EEK.. it looks like you are using a browser that doesn't support script, please consider upgrading your browser in order to use this site. You can check out your current browser here

Reservations: 855-453.8589

Text to Book: 702.800.2717

  • Text us your desired city and dates.
  • We will text you back with pricing and availability.

Is Business Class Worth It? How to Get New Clients by Talking to Strangers on the Plane

November 4th, 2016 /

I just arrived home from a short business trip. The first thing out of my bag? A pile of business cards. Many I’ll never use, but one belonged to a small business owner with whom I had a fantastic conversation on my flight to New York. She shared my appreciation of good Scotch (always Lagavulin) and had a lot of interesting insights about recruiting. Bingo.

You never know who will sit next to you on a business flight, but I can give you one guarantee: your seatmate is frequently a potential client or partner. Understanding this fact (and knowing how to take advantage of it) is the true value of business class.

How to get new clients? Spring for business class

Image by Flickr user gino sta.maria (CC BY 2.0)

Worth the Money

Flying coach seems unreasonable to most execs, but they still want to save as much of their limited travel budget as possible. Enter business class: the section of the plane where you’re most likely to meet entrepreneurs, executives, and salespeople—decision-makers all, and all with the potential to help you out.

My experience is that maybe one out of five times, the person sitting next to me will become a valuable connection. That means a client, referral source, or partner. One out of ten times, I’m sitting next to a big future client. And while ten percent might not sound like great odds, if you fly four times a month, this could potentially mean a new customer every six weeks, just from striking up a conversation.

The Nitty-Gritty

You obviously can’t just throw your business card at everyone you meet, though. Getting to know your seatmate requires a little more finesse:

  • No pressure. Don’t get on the plane assuming you’ll make a connection. Just plan to have an enjoyable flight. Most people are quick to pick up on (and avoid) a sense of desperation.
  • Treat it like dating. I’ve found there’s no point in stressing about conversation starters or witty one-liners. It doesn’t matter how you begin. As long as you’re not saying something outright crazy, conversation will blossom naturally.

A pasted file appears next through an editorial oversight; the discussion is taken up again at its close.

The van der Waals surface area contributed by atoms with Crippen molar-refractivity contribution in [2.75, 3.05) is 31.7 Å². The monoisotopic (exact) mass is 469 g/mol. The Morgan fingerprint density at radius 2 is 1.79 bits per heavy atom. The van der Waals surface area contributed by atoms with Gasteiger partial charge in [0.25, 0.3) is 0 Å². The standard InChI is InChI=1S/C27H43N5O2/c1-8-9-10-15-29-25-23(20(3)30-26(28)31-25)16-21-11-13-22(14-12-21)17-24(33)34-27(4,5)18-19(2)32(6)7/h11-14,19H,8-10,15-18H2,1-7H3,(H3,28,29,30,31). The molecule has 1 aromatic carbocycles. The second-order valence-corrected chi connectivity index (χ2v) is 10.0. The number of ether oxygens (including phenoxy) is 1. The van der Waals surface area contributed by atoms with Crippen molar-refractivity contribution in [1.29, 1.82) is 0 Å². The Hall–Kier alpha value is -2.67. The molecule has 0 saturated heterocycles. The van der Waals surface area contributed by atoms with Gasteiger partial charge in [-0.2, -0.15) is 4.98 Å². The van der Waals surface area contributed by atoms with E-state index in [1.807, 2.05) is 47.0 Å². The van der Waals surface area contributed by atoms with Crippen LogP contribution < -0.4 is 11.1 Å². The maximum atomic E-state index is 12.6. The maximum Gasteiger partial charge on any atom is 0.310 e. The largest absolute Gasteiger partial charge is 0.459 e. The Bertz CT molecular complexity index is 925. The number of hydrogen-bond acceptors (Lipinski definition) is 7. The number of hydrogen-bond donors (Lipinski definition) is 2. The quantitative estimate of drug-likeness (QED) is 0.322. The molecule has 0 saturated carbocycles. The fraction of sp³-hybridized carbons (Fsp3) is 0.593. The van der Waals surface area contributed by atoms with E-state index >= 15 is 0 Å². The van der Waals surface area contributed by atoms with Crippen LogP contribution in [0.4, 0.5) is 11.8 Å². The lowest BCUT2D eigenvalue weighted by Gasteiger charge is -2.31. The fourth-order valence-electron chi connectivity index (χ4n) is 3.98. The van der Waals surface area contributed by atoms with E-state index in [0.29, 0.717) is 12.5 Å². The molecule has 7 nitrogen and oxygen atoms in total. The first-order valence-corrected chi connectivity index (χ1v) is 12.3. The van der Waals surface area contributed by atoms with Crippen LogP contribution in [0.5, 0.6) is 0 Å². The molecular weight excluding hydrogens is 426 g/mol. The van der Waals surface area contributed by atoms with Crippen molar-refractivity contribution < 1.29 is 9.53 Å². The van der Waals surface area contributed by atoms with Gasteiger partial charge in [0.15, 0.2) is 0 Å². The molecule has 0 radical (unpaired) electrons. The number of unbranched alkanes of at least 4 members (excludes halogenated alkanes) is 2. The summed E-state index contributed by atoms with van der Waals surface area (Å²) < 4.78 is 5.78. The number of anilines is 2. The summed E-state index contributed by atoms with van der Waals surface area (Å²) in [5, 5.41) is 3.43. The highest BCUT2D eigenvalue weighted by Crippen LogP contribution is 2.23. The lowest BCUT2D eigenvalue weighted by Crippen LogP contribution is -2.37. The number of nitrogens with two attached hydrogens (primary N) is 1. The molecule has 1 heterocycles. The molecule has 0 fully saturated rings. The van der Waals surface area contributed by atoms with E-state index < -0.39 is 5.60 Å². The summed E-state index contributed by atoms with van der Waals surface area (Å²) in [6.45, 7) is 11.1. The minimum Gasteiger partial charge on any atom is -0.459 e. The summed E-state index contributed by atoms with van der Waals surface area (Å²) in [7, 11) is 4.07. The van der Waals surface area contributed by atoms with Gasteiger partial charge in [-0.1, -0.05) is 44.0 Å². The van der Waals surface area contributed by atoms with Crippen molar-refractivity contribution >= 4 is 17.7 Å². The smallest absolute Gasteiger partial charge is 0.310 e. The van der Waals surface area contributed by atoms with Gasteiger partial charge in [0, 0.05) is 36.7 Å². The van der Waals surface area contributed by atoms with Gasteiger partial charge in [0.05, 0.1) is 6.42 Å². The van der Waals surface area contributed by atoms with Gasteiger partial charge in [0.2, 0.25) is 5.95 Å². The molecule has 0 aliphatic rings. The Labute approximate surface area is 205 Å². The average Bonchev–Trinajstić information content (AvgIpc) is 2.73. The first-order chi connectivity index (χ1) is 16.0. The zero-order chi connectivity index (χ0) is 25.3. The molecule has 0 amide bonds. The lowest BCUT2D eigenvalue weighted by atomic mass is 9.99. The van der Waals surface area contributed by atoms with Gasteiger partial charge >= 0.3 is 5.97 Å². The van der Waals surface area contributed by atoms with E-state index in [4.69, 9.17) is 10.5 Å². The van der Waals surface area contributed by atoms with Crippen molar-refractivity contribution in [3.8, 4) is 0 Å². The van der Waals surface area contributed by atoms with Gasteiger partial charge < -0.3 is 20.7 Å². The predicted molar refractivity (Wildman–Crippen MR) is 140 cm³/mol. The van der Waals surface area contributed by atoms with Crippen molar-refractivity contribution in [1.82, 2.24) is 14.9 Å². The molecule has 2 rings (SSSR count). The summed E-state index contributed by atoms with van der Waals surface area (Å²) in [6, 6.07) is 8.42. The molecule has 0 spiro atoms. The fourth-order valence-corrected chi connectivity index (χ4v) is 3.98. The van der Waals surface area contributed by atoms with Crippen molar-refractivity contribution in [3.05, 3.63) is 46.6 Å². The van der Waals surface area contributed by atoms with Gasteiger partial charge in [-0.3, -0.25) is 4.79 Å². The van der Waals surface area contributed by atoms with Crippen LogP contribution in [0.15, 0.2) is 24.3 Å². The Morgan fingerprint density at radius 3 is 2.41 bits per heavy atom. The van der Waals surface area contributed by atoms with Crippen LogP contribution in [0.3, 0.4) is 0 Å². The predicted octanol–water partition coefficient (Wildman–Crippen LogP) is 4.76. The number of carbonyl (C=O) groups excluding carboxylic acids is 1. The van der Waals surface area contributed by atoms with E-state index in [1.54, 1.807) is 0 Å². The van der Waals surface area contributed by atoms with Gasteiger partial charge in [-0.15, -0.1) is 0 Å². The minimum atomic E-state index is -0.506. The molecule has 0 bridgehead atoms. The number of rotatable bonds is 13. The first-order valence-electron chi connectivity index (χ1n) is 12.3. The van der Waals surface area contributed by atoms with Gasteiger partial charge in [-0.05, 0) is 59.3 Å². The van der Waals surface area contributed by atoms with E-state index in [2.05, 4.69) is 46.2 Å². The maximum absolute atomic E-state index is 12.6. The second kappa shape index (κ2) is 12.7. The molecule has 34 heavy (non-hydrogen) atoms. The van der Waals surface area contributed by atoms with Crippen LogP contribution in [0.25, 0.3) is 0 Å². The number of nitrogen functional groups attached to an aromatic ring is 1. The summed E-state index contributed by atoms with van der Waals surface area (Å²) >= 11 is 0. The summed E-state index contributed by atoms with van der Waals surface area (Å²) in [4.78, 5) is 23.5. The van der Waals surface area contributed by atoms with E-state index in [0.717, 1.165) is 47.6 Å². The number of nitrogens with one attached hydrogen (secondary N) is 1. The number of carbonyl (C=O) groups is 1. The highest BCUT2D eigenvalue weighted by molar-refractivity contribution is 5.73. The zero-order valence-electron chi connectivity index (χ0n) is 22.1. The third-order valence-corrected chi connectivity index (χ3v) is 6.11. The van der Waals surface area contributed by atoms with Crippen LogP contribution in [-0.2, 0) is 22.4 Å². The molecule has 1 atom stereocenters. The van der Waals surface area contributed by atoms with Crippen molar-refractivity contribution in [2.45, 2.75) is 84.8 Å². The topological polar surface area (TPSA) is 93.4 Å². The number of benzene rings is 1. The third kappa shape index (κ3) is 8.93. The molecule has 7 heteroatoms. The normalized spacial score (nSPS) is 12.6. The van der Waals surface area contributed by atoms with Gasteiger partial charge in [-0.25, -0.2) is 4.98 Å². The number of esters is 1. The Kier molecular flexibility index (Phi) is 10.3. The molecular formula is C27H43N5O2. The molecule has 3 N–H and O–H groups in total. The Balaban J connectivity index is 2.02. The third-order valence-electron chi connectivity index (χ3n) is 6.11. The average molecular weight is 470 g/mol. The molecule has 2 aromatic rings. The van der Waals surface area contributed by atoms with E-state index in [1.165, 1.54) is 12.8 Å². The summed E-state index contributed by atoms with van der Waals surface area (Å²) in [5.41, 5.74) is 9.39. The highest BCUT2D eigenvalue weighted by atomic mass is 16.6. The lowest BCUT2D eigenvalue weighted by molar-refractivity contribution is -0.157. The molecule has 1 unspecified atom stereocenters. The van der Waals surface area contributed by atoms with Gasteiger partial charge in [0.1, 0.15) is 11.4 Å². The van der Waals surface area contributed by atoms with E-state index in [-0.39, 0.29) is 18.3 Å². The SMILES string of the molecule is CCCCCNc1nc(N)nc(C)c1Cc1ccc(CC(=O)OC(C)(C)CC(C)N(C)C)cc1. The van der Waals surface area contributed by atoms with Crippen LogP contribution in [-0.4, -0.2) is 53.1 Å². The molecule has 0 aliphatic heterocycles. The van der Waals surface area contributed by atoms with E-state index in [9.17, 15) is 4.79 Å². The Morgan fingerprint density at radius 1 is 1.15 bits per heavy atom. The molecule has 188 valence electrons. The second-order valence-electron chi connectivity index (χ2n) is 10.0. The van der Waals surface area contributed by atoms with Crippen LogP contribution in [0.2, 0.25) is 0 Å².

• Be observant. Did you both order the same cocktail? Does the flight attendant seem stressed? Use the activities around you as a starting point.
  • Ask questions. Be interested in your seatmate as a person. Ask, “Is this home for you? What’s your favorite memory of New York? Where are you headed next?” Learn about their life before gauging whether you should steer the conversation toward business.
how to get new clients through the right small talk

Image by Flickr user Faruk Ateş (CC BY 2.0)

The Disclaimer

We should, of course, note that there’s a threshold between spending money needlessly on expensive plane tickets and growing your business from new connections. For business class to make sense as a marketing tool, you must already have financial flexibility. The price of your ticket must be insignificant enough that it won’t bother you if you come away empty-handed. In practical terms, I’d recommend not investing in business class tickets for the purpose of biz dev until your company has more than 25 or so employees.

But the bottom line is that, as your business grows, you need to experiment with interesting marketing strategies. Maybe talking to strangers on the plane isn’t for you—maybe you have wild success with sidewalk chalk advertisements or with a company blog that promotes thought leadership. And that’s fine. Even if just two or three strategies out of twenty or thirty end up succeeding, you’ve still learned valuable information about the way your business works.

Playing the Long Game

You also shouldn’t expect immediate results. You might get a business card or a LinkedIn connection that you don’t use for a year—or two. But if the person who gave you that card stood out, you’ll remember them when there’s a need. And they’ll likely do the same for you. Everyone wants to be the one who can provide a personal referral.

Nor does this strategy have to stop when you disembark. There are plenty of other places where you can use small talk to your advantage, from bars to hotel lobbies. If you’re looking for a great place to stay that will give you the chance to meet fellow business-savvy entrepreneurs, check out JetLux. Your company will save money, you will save booking stress, and you never know who you’ll meet.

Comments are closed.

The hotel solution for the traveling professional

JetLux Hotels

Reservations: 855-453.8589

Copyright © 2017. All Rights Reserved.
$15 transaction fee is charged per reservation.
*Available in most cases